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Ayahuasca - When Marketing Becomes the Motivator

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Ayahuasca - When Marketing Becomes the Motivator

Safah Roberts

For anyone who has been to Humbolt County in California (I hear you cheering) you are well aware of the industry that champions mother marijuana. If you pick up the local Savage Henry magazine and flip through the covers, it is astounding to see the glossy plethora of sexy, green paraphernalia for sale. It also details a slew ways to automate and maximize profits.

There is an entire culture to feel part of, finding your niche as a runner, hill-boss babe, crew leader or snipping hopeful. With legalization these roles still exist, but everyone is now handing a chunk to Uncle Sam and spending shorter stints on the declining beaches of Thailand. Marijuana has become a huge financial driver in North America.

North of the border, two major Canadian retailers reported over 10 million in profits within their first quarter of operations. Shortages due to overwhelming demand are expected to continue for another three years. It is safe to say that plants have been welcomed into the world of mainstream commerce.

So what is happening in the world of Ayahuasca?

Are we headed in the same direction?

As more and more people drink and experience epiphanies of consciousness, business savvy folk are bringing their skills to the fold. This means that more and more people are attempting to make a living by playing some part in bringing medicine to the masses. Ten years ago a center could run, relying on the fact that supply was not meeting the rapidly growing demand. Fast forward to 2019, and the opposite is now true. Now we are in a world that is increasingly consumer driven, each potential drinker scrolling through a list of centers all striving to remain viable.

To stay relevant, centers must stay on top of their SEO, invite instagram influencers, podcasters and documentary filmmakers to legitimize efforts. Although well intentioned, many of these people are in their first few years of drinking and the tough parts of the relationship have yet to be revealed. Thus leaving their audience with a rosy view and high expectations.

Others provide a high ratio of ceremonies or healers to patients to compete. Retreat schedules are packed with processing work, workshops, yoga and massages so that clients feel they are getting value for their money. Food that was traditionally served as compatible with ayahuasca opening, is being replaced with vegan fare and green smoothies. The days of the old wise man whipping the deserving student in the rain, are long long gone.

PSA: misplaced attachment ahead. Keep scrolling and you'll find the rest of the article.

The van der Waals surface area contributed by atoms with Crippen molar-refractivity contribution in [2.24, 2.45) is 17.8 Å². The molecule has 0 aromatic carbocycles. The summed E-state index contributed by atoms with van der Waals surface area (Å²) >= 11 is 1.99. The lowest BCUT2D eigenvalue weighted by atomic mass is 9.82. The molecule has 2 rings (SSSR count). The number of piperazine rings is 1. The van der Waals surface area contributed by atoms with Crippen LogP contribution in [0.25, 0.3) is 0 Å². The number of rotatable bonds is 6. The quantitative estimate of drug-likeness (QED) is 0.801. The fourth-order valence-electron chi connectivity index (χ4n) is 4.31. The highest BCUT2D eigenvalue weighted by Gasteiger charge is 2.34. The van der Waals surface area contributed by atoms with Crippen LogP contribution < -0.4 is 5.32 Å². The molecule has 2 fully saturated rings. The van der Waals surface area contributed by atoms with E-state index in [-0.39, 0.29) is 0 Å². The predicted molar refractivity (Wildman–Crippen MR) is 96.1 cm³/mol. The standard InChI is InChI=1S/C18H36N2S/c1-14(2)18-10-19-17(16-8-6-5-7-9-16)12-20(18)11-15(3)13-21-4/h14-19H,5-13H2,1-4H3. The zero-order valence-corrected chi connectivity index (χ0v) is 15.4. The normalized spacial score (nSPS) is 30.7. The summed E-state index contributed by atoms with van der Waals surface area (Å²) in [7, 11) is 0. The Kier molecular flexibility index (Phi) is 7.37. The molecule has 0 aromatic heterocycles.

I am not saying that centers aren’t provided a safe and valuable service from the heart. They are, and they are full of hard working souls. However, it is crucial that consumers coming from a world of myriad options, be educated that this is a different paradigm. Thank goodness, because the one we have created is in unquestionable peril. If we attempt to cater to every desire, ayahuasca becomes like marijuana, becoming a tool to soothe resistance to existing regimes rather than one to wake us up and dismantle them. Women are losing reproductive rights, is this not a serious alarm? Padmasambhava, the founder of Tibetan buddhism stated that adversity is the practitioners true wealth. So can we be okay with less in order to learn?

Suddenly the culture many people came to the medicine to heal from has embedded itself into the entire process. Somehow if we can stay busy working on ourselves, the overwhelm and stress will heal itself in seven days. Right…?

I can’t tell you the amount of times I have had to dismantle the myth of the silver bullet. Although an immensely valuable life lesson, it’s disheartening for all parties to have to start each retreat from this place. It forced me to re-evaluate my place in the great wheel of the medicine world. I was pushed to leap from the nest and pedal the perks of boredom, starchy food and tough-love, self-reliance. If marketing an ‘experience’ becomes more important than honestly detailing the hard work, time, persistence and patience necessary to shift deeply embedded patterns and trauma, we are going in the wrong direction.

How many times do we have to be sold a dream?

Years ago, I met other souls who were part of the SLOW movement. Slow living, eating, working…being. Individuals deciding to extract less from life in order to realize the immense gift residing in the spaces between. Those whose heroes were Lao Tzu, silence and cedar trees. Those who weren’t afraid to let other people do the talking. Who set down clever quips and the need to appear intelligent/powerful and thus, important. All this came with me to the medicine work, and ayahuasca’s lessons, both subtle and lurid have only strengthened my conviction. In this too, we must slow down the pacing in order to realize the gems in the spaces. There is no short cut, and one should be wary of those who profess to have found one.

So now I seek to work and journey with souls who understand that crystallization is an infinite journey to no one place. That there will still be days when self-doubt suffocates. That forcing yourself to set down all the distractions, close your mouth and listen, is absolutely necessary to hear the quiet whisper of a soul calling. Those who understand the medicine in not going to do anything for them but point the way. Those who can trust in a tradition and set down western ‘improvements’ with childlike curiosity to see what can be learned.

Yes, there is a place for you.